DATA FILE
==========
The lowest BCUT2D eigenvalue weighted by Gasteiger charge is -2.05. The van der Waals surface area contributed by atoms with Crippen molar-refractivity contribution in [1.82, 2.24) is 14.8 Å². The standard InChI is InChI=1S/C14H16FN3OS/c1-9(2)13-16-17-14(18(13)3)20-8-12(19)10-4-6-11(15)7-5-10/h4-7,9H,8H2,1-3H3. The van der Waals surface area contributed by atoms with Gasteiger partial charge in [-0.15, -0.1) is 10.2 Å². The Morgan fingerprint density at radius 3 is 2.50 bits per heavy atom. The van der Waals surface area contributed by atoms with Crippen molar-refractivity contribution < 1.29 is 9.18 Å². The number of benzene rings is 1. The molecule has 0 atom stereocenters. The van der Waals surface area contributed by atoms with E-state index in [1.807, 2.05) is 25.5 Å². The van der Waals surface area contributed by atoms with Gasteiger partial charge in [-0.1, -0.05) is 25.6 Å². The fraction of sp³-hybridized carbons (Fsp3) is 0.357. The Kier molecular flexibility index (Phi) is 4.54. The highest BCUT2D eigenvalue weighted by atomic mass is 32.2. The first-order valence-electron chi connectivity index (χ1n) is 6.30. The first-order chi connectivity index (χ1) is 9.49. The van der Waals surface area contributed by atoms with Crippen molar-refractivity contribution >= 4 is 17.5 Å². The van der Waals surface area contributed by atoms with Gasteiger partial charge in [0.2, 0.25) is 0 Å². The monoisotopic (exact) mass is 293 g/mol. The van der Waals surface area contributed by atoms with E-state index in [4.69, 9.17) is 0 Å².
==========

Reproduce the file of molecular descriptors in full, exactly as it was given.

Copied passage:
The lowest BCUT2D eigenvalue weighted by Gasteiger charge is -2.05. The van der Waals surface area contributed by atoms with Crippen molar-refractivity contribution in [1.82, 2.24) is 14.8 Å². The standard InChI is InChI=1S/C14H16FN3OS/c1-9(2)13-16-17-14(18(13)3)20-8-12(19)10-4-6-11(15)7-5-10/h4-7,9H,8H2,1-3H3. The van der Waals surface area contributed by atoms with Gasteiger partial charge in [-0.15, -0.1) is 10.2 Å². The Morgan fingerprint density at radius 3 is 2.50 bits per heavy atom. The van der Waals surface area contributed by atoms with Crippen molar-refractivity contribution < 1.29 is 9.18 Å². The number of benzene rings is 1. The molecule has 0 atom stereocenters. The van der Waals surface area contributed by atoms with E-state index in [1.807, 2.05) is 25.5 Å². The van der Waals surface area contributed by atoms with Gasteiger partial charge in [-0.1, -0.05) is 25.6 Å². The fraction of sp³-hybridized carbons (Fsp3) is 0.357. The Kier molecular flexibility index (Phi) is 4.54. The highest BCUT2D eigenvalue weighted by atomic mass is 32.2. The first-order valence-electron chi connectivity index (χ1n) is 6.30. The first-order chi connectivity index (χ1) is 9.49. The van der Waals surface area contributed by atoms with Crippen molar-refractivity contribution >= 4 is 17.5 Å². The van der Waals surface area contributed by atoms with Gasteiger partial charge in [0.2, 0.25) is 0 Å². The monoisotopic (exact) mass is 293 g/mol. The van der Waals surface area contributed by atoms with E-state index in [4.69, 9.17) is 0 Å².